Help a SLO-based organization fight pediatric cancer

bmorem@thetribunenews.comDecember 26, 2012 

Frank Kalman created a nonprofit organization to aid in cancer research after his daughter, Calli, was diagnosed with cancer.

Here’s a chilling statistic: In 1900, 1 person in 16 got cancer. Now, according to the American Society of Clinical Oncology, almost 1 out of 2 men and 1 out of 3 women will get cancer.

“That means all us will be impacted by this horrible disease directly or indirectly,” says Frank Kalman, executive director of the San Luis Obispo-based Kids’ Cancer Research Foundation. “Why?” he asks. “The proliferation of the chemical industry during the Industrial Age and more so during World War II, and since then, after introducing thousands of chemicals without any understanding of their impact. Eighty-five percent of cancer is environmentally caused.”

Kalman’s daughter, Calli — as noted in this column before — contracted neuroblastoma about a decade ago. Although she’s been clean of her cancer for a number of years, Kalman takes each pediatric case personally.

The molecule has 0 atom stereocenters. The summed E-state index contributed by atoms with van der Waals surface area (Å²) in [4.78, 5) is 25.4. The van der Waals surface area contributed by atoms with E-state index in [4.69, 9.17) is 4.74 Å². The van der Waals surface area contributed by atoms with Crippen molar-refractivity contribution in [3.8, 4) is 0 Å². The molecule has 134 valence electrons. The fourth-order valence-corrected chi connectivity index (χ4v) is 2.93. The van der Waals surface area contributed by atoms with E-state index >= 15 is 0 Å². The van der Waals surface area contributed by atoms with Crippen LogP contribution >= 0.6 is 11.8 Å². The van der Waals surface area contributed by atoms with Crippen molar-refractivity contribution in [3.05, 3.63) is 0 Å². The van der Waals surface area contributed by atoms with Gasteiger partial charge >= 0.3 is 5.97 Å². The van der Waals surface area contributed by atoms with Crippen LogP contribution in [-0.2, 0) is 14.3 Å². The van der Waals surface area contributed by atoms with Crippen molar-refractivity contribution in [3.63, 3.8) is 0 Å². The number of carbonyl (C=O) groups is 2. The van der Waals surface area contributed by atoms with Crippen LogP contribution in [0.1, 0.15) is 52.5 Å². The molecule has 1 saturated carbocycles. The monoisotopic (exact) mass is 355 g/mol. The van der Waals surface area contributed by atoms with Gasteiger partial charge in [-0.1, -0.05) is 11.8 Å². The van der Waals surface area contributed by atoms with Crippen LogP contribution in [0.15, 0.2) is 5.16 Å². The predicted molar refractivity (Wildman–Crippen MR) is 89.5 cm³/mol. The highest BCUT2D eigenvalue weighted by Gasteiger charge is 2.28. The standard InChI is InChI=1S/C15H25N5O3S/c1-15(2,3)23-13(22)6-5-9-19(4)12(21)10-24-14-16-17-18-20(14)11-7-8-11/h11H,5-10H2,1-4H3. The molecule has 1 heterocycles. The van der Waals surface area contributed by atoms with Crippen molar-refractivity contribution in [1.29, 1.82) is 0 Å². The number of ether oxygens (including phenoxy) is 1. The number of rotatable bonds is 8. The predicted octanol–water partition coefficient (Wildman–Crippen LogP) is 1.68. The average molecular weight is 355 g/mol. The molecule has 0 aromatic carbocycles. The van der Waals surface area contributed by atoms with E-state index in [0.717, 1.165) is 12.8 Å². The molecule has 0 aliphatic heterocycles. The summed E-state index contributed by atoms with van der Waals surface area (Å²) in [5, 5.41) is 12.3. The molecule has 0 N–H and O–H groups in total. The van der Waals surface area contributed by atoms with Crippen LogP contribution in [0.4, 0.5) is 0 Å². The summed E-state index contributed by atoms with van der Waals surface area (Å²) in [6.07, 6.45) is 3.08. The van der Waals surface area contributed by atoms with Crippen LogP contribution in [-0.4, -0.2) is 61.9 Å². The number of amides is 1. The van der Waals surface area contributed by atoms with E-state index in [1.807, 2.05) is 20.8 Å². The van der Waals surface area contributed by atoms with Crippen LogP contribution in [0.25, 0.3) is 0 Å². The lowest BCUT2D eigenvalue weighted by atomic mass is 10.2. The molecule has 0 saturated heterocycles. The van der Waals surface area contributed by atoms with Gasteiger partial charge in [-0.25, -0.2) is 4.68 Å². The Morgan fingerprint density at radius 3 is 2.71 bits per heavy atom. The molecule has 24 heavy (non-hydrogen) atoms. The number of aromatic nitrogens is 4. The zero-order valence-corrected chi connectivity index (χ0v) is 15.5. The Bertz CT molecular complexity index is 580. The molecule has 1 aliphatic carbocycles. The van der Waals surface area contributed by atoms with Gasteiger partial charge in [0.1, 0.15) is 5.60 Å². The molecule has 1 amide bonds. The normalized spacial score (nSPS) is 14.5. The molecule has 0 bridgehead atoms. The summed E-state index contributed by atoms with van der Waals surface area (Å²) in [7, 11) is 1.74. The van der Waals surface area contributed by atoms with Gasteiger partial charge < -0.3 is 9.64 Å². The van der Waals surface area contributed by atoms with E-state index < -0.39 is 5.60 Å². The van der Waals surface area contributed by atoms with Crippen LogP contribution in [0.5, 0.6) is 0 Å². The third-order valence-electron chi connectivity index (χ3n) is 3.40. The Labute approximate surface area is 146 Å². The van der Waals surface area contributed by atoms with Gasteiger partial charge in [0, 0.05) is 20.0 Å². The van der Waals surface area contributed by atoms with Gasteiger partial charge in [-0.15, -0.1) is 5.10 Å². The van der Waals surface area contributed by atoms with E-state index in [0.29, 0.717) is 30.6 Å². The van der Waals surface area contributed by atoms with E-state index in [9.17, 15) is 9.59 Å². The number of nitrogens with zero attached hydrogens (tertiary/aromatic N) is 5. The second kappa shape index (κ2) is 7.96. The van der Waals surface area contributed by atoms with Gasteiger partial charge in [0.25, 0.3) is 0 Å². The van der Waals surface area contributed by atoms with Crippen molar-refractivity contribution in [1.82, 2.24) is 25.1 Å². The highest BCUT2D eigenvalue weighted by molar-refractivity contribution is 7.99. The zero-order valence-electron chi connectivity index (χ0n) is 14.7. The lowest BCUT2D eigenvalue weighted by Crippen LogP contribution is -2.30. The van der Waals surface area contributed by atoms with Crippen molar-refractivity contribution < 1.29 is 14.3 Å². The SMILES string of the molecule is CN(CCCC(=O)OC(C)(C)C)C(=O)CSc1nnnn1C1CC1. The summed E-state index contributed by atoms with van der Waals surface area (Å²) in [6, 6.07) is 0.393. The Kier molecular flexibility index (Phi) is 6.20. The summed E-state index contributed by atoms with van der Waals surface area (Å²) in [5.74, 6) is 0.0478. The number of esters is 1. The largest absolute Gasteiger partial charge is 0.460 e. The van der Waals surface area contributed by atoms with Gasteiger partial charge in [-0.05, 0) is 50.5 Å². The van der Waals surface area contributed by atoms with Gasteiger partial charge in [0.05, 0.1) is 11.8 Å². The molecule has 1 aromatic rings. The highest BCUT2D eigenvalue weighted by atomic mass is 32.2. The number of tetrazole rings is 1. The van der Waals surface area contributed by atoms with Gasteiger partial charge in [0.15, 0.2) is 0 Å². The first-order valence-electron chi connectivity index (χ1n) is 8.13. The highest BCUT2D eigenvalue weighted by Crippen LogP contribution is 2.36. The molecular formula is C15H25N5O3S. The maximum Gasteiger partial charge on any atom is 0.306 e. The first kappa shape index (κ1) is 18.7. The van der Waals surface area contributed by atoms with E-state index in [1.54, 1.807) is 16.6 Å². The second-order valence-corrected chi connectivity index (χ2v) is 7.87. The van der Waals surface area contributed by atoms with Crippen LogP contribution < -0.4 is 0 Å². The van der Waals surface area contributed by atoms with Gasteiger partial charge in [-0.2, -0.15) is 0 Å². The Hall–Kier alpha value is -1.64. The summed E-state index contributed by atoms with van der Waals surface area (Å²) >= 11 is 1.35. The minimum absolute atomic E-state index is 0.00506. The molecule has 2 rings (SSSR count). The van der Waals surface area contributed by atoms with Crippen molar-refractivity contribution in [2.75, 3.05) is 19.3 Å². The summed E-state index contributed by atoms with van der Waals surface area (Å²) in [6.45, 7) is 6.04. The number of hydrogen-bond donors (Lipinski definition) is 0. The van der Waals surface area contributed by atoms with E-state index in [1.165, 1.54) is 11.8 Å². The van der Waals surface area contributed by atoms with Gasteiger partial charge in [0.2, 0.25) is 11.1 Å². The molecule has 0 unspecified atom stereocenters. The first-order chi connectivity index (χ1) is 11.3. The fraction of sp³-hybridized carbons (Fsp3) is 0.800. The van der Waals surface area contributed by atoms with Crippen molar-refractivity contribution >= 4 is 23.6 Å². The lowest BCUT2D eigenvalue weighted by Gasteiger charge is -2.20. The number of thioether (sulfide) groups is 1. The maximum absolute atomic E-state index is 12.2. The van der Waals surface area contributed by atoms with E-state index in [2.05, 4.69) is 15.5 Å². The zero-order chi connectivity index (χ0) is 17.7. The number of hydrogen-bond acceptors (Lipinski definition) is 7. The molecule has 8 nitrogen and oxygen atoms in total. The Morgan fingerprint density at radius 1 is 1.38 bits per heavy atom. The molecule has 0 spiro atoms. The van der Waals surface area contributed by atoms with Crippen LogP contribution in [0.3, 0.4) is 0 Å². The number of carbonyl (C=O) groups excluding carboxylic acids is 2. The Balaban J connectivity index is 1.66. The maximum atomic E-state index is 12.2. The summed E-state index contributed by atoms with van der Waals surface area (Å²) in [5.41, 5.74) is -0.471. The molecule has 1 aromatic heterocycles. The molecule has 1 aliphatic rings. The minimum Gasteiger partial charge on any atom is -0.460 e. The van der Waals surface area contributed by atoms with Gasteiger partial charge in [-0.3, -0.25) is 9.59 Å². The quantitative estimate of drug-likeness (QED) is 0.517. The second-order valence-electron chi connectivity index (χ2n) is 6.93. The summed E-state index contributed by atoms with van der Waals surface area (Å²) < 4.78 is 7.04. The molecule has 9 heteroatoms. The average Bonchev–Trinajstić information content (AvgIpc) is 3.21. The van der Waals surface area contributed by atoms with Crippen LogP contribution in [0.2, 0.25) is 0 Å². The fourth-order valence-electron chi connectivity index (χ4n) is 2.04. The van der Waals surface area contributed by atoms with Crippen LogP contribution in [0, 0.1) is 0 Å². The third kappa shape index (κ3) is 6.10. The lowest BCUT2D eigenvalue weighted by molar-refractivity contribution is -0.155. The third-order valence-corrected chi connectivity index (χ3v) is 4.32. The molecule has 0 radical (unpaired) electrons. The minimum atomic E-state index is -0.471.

Now for some better news: Kalman’s foundation helped fund a cutting edge immunotherapy clinical trial called CAR T-Cell therapy. Unlike chemotherapy, radiation therapy or surgery, the T-Cell genetic process is non-invasive, which is a huge step forward in preserving a child’s immune system. The clinical trial found that 30 percent of those kids taking part didn’t suffer a relapse, which, in the case of pediatric cancer research, is a huge victory. It also appears to have some success in the treatment of lymphoma and leukemia.

If, God forbid, you believe a friend or family member may have cancer, the Kalmans found several effective strategies in dealing with Calli’s disease: Get at least three opinions; research the type of cancer diagnosed for your loved one; and go to a hospital that specializes in and focuses on that type of cancer.

“Check with the National Institutes of Health for answers to these questions,” he suggests. According to New Orleans pediatrician Chrystal Louis, the NIH was impressed enough with the results of the T-Cell trial that it is worthy of a multimillion-dollar investment in further research.

Here’s a final sobering statistic: On average, cancer robs a person of 15 years of life; breast cancer, 18 years; for pediatrics, 69.3 years. Those are simply unacceptable numbers.

If you’d like to help lessen the odds, and need a tax shelter before the end of the year, I honestly can’t think of a better organization than the Kids’ Cancer Research Foundation. Kalman can be reached at 550-7682; www.endkidscancer.org or at 11150 Fuller Road, San Luis Obispo, CA 93401.

Bill Morem can be reached at 781-7852.

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